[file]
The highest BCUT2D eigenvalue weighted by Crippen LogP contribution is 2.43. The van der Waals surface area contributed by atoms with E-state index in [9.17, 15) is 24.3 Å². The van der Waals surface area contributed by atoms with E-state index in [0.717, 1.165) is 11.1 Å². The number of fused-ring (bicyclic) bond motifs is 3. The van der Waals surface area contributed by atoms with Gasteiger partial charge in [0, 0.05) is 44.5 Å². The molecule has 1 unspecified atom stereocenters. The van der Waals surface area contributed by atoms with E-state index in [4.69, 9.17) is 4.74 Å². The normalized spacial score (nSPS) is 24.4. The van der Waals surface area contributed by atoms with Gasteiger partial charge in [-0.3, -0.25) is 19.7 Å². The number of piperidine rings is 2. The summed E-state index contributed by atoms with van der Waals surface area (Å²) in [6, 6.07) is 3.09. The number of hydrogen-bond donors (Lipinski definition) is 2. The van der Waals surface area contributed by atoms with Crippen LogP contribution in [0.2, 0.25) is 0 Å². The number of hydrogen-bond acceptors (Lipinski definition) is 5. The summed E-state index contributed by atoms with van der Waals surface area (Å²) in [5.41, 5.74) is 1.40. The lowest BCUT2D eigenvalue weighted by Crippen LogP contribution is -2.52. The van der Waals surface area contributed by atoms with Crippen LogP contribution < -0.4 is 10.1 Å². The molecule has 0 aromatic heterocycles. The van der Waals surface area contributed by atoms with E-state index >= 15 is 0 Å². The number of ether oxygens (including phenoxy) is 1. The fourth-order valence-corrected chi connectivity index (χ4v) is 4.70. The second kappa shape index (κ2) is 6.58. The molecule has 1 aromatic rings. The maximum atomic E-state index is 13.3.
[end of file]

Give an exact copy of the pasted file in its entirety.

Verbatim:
The highest BCUT2D eigenvalue weighted by Crippen LogP contribution is 2.43. The van der Waals surface area contributed by atoms with E-state index in [9.17, 15) is 24.3 Å². The van der Waals surface area contributed by atoms with E-state index in [0.717, 1.165) is 11.1 Å². The number of fused-ring (bicyclic) bond motifs is 3. The van der Waals surface area contributed by atoms with Gasteiger partial charge in [0, 0.05) is 44.5 Å². The molecule has 1 unspecified atom stereocenters. The van der Waals surface area contributed by atoms with E-state index in [4.69, 9.17) is 4.74 Å². The normalized spacial score (nSPS) is 24.4. The van der Waals surface area contributed by atoms with Gasteiger partial charge in [-0.3, -0.25) is 19.7 Å². The number of piperidine rings is 2. The summed E-state index contributed by atoms with van der Waals surface area (Å²) in [6, 6.07) is 3.09. The number of hydrogen-bond donors (Lipinski definition) is 2. The van der Waals surface area contributed by atoms with Crippen LogP contribution in [0.2, 0.25) is 0 Å². The number of hydrogen-bond acceptors (Lipinski definition) is 5. The summed E-state index contributed by atoms with van der Waals surface area (Å²) in [5.41, 5.74) is 1.40. The lowest BCUT2D eigenvalue weighted by Crippen LogP contribution is -2.52. The van der Waals surface area contributed by atoms with Crippen LogP contribution < -0.4 is 10.1 Å². The molecule has 0 aromatic heterocycles. The van der Waals surface area contributed by atoms with E-state index >= 15 is 0 Å². The number of ether oxygens (including phenoxy) is 1. The fourth-order valence-corrected chi connectivity index (χ4v) is 4.70. The second kappa shape index (κ2) is 6.58. The molecule has 1 aromatic rings. The maximum atomic E-state index is 13.3.